This all sounds rather abstract, so let me begin with a seemingly trivial story that might offer some insight into what I am attempting to say. I have a roommate who is becoming a doctor. After a day of working in the hospital, she comes home and puts on terrible reality-tv. Upon me asking why she decides to watch such garbage, she responds that it helps her ‘not to think’. This response, I think, typifies our problematic relationship with silence. After a day of work, we cannot relax in silence. There cannot be a moment without stimulus or input. We need to perpetually plug our brain into the matrix, where stimulation breeds mental inactivity. This explains my roommate’s comment that watching television helps her not to think: part of the reason we keep coming back to mind-numbing entertainment is because it simulates the feeling of silence we deeply desire. It gives us the illusion of relaxation by saturating us with so much information that we cannot do anything but turn off our mind in order to cope with the overload. In our desire for the world to finally stop screaming, we conflate silence and quietude with the absence of thought that arises when we are so over-stimulated we simply cannot register any more input.

But if silence is what we deeply desire, why do we fear it so much? Just think about how rarely we eat in silence. How rarely we wait in silence. There is a sense of dread and anxiety that overwhelms us when we find ourselves in even a moment of silence. But why? Why do we fear it so much? I think the crux lies in the fact that we need stimulation to stop us from thinking, because we do not know how to think when we have none. We are so used to passively receiving information from the outside world, that we are at a loss when we have to resort to the world hidden deep within ourselves. This leads us to always remain ‘switched on’, because we fear what we might encounter when we ‘switch off’ for once (the language of switching on and off also reveals something about the extent to which we have come to equate ourselves with modern technological devices within a network, which are operative if they are ‘plugged in’, but useless when they are ‘plugged out’. But that is a point for a different essay).


The avoidance of silence seems to be related to two different, but interconnected, fears. On the level of everyday experience, we avoid silence because we fear the boredom that awaits us when we stop force-feeding ourselves entertainment. We no longer know how to find meaning within things that are not funny, crazy, exciting, remarkable, loud, disgusting, sexy or strange (preferably all at once). We fear the feeling of exhaustion and melancholy that creeps in when we sever the connections of inputs and outputs that mediate our existence. That is why we keep on tormenting ourselves with more content despite feeling exhausted; to make sure the moment of boredom never comes.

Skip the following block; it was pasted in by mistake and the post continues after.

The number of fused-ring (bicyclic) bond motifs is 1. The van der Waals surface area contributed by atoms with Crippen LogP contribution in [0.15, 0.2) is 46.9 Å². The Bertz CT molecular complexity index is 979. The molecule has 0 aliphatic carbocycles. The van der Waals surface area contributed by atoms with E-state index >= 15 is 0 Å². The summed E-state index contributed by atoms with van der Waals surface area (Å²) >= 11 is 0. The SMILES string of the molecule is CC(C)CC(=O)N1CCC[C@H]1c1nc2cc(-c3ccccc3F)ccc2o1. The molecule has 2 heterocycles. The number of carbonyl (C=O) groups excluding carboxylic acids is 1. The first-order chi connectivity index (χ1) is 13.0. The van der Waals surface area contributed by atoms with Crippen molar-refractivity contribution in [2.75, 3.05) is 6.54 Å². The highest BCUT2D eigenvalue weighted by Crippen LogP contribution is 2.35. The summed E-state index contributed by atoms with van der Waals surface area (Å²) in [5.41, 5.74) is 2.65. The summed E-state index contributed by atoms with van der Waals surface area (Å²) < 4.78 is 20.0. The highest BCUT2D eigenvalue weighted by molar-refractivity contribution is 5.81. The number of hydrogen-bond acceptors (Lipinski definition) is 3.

This ties into the second reason we avoid silence; we fear the lingering abyss that awaits us when all is quiet. I think silence is, in this sense, revealing: it reveals to us the great nothingness of existence that we so feverishly repress in contemporary society. This is not incidental when the modern narrative of selfhood is that you are the absolute center of the world, a unique being on a personal journey of fulfilment and meaning in which you live life as authentically as possible. As a result, we frame life-questions solely in terms of things that have positive content: who are you? What do you do? Where do your passions lie? But human existence is also burdened with questions that do not have answers in the form of things to point to, concepts to discuss, or ideas to conjure up. Our loneliness. Our fears. Our boredom. Our pains and petty frustrations. Our search for meaning and yearning for an ending. I think this is the existential dimension of silence; our entry into the tragedy of human existence. By avoiding silence, we avoid asking questions about the tragic, painful, lonely, boring, tired and sad parts of ourselves. These are the important questions that we can only ask in silence, because silence is a form of access. It gives us access to a different kind of mental life, a different kind of question and a different kind of answer; the spaces of nothingness, of the abyss, of the great void that we will all inevitably enter some day. These aren’t the nice spaces of life, they aren’t joyful or fun or exciting or even interesting. But they are incredibly valuable nonetheless, because they deeply affect us. By allowing more silence into our lives, perhaps we can allow these tragic elements of life to reveal themselves to us a little more, which opens up new paths of living and thinking.